Dr. Oei advised plaintiff not to engage in any hard physical labor. Plaintiff asked to return to work for NOPSI on a light duty basis. NOPSI rejected plaintiff's request. According to NOPSI's maintenance manager plaintiff was still a temporary employee and NOPSI policy prohibited the transfer of temporary employees from regular duty to light duty.

Under our workmen's compensation law, plaintiff is entitled to compensation benefits if he has suffered "personal injury by accident arising out of and in the course of his employment." R.S. 23:1031. An "accident" is defined as "an unexpected or unforeseen event happening suddenly or violently, with or without human fault and producing at the time objective symptoms of an injury." R.S. 23:1021(1). The statutory definition limits "injury" to "injuries by violence to the physical structure of the body and such disease or infections as naturally result therefrom. These terms shall in no case be construed to include any other form of disease or derangement, howsoever caused or contracted." R.S. 23:1021(6).

This court had occasion to discuss at length the meaning of these terms in Ferguson v. HDE, Inc., 270 So.2d 867 (La. 1972). In Ferguson, the plaintiff had been working for the defendant employer about two weeks when he received his pay check. The check was for an amount much less than plaintiff had expected. He became enraged and went to the office to complain, during the course of which he felt a flash of pain followed by paralysis. We found that the plaintiff had suffered an injury arising out of and in the course of his employment. Although not subjected to any blow or trauma, nor injured due to physical stress or strain, he unquestionably suffered "violence to the physical structure of the body."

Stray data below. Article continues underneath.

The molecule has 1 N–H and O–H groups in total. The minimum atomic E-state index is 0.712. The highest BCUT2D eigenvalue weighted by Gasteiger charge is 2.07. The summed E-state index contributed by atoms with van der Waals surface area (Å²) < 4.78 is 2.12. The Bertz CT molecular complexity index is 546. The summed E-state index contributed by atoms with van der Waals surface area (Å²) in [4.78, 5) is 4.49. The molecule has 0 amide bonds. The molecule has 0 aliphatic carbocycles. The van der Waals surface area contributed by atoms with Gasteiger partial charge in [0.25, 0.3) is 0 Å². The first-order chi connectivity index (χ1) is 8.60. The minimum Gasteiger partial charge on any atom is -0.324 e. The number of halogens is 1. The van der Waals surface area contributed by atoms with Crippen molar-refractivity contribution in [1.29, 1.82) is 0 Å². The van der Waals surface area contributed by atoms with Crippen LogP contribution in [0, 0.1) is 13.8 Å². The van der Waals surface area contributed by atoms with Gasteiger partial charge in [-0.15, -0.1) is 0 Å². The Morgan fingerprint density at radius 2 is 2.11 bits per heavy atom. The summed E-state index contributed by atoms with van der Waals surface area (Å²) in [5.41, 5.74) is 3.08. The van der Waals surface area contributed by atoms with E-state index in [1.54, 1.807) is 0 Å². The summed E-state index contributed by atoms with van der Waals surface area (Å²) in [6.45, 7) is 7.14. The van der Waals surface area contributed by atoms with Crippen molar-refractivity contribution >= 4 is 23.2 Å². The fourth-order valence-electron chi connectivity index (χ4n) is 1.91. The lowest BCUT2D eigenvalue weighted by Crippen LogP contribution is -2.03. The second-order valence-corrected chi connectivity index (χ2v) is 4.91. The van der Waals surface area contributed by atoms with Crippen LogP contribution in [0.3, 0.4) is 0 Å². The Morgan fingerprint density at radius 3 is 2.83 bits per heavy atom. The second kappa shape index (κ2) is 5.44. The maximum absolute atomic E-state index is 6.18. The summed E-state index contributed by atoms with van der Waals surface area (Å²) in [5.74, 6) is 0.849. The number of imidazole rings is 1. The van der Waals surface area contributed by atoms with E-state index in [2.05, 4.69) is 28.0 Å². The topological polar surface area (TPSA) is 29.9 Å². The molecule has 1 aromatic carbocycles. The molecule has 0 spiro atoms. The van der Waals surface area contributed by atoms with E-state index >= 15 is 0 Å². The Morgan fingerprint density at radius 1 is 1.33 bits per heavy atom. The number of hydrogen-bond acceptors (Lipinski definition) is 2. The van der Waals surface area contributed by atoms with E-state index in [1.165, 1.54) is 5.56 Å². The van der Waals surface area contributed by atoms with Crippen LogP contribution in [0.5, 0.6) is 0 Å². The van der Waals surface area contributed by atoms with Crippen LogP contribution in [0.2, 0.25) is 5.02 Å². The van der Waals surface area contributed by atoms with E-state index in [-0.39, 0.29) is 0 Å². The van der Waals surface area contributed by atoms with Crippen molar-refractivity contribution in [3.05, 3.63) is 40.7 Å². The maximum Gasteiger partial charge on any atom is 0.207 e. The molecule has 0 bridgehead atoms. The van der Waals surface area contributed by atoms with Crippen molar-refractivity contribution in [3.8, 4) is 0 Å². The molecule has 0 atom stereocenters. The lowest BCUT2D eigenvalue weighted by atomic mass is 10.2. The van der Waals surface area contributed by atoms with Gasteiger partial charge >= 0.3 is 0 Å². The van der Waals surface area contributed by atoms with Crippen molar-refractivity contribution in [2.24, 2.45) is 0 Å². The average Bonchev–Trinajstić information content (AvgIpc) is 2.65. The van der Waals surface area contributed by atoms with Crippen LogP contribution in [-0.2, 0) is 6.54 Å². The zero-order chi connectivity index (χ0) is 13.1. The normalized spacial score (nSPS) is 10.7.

The Ferguson opinion referred to the workmen's compensation statutory scheme of Great Britain upon which the American workmen's compensation statutes are based. This court found that the British approach to determining whether a disability occurred "by accident" involves an examination of whether there is an accidental result or effect on the employee, rather than whether the disability had an accidental cause. Utilizing that approach, we held that where an injury occurs suddenly and unexpectedly, it is compensable despite the absence of any physical stress or exertion. Thus, we have held without hesitation that a heart attack is a compensable accident within the meaning of our workmen's compensation law. Roussel v. Colonial Sugars Co., 318 So.2d 37 (La. 1975).

In the case before us, plaintiff's disability occurred by accident. Although not subjected to extraordinary stress or exertion at the time of the attacks of angina pectoris, the attacks themselves came suddenly and unexpectedly, causing violence to the structure of plaintiff's body. The episodes happened without warning and in the course of plaintiff's employment.

Defendant contends that plaintiff's claim is not compensable because the angina pectoris resulted from arteriosclerosis, a condition of the arteries which had gradually worsened over the years, rather than a sudden trauma. Defendant's position is untenable. The instant case is virtually indistinguishable from Bertrand v. Coal Operators Casualty Co., 253 La. 1115, 221 So.2d 816 (1969). In Bertrand, the plaintiff suffered an episode of weakness, dizziness or near fainting while working as a laborer. He was diagnosed as having had a nodal tachycardia. About one year later, plaintiff's heart again began to beat erratically and he almost "blacked out," falling to his knees. Defendant denied plaintiff's claim for workmen's compensation, arguing that plaintiff suffered an attack of angina pectoris and that the real cause of plaintiff's disability was arteriosclerosis. The medical testimony revealed that the symptoms were due to a sclerosis or restriction of the arteries which fed the heart muscle so that an insufficient quantity of blood reached the heart during periods of exertion. Plaintiff was diagnosed as having suffered "either angina pectoris ('chest pain' from a coronary insufficiency) or possibly even a slight occlusion." 221 So.2d at 826. This court held that plaintiff had suffered a compensable injury by accident although the attack was precipitated by the gradual thickening of the vessel walls. We stated: